Becoming pregnant

Written by    Last updated: September 12, 2007

Having used contraception does not normally affect your chances of conceiving, although it is generally recommended that you allow at least three cycles to pass before you start trying in earnest…

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Find out how you can improve your chances of becoming pregnant once you come off your chosen contraceptive method…

Having used contraception does not normally affect your chances of conceiving, although it is generally recommended that you allow at least three cycles to pass before you start trying in earnest. However, if timing is all‐important there are ways to calculate the best time to try and conceive although, none of these are 100% reliable.

Contraceptive pill

Research has shown that 80% of all women who have never had a baby and 90% of those who have will conceive within one year of stopping the pill. Also, the length of time you are on the pill has no effect on your fertility. A mere 1% of women do not restart periods after coming off the pill and have difficulty in conceiving. This percentage is the same as in women who have not taken the pill.

For some women ovulation occurs immediately after stopping the pill whereas for others several weeks may go by before the normal menstrual cycle restarts. If you are one of the rare percentage of women (1%) whose periods do not return within three months it is necessary to visit your doctor. Treatment is usually very simple, requiring a ‘fertility pill’. Fewer women still, may require stronger drugs to stimulate their ovaries.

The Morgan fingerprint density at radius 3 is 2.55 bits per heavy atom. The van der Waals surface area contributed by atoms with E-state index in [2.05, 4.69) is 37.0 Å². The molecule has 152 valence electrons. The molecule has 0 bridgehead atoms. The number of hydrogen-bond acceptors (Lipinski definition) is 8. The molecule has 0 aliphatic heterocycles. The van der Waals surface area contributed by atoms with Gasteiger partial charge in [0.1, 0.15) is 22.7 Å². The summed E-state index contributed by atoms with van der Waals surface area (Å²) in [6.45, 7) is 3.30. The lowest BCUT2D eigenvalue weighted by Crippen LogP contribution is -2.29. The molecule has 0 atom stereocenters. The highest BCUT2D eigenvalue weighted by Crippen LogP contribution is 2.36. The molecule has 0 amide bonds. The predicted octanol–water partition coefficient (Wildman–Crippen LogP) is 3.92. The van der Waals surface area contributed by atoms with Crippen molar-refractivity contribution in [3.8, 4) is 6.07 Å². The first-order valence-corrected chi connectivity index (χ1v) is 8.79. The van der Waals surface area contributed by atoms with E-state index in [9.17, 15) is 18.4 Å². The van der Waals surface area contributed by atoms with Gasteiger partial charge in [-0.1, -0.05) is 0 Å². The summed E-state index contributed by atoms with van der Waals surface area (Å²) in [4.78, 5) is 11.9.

However, some women seem to be more fertile after stopping the pill and can fall pregnant straight away, but it is normally recommended that you wait at least three clear months before trying to conceive. It seems that the only reason for this is that it makes it easier to calculate the expected delivery date, but with the very precise ways of measuring the early progress of pregnancy using ultrasound, it doesn’t really matter.

The coil (IUD)

There is no reason why you should not start trying for a baby as soon as the coil is removed. The number of women getting pregnant afterwards is no different to those who have never used this form of contraception.

Injectable hormones

This method of contraception is considered to be very safe and convenient, in that it only has to be repeated once every three months. However, whilst it is being used there is the possibility of weight gain and irregular periods. Some women even stop menstruating altogether while it is being used. Also, it can take anything up to a year to return to normal fertility after stopping the injections.

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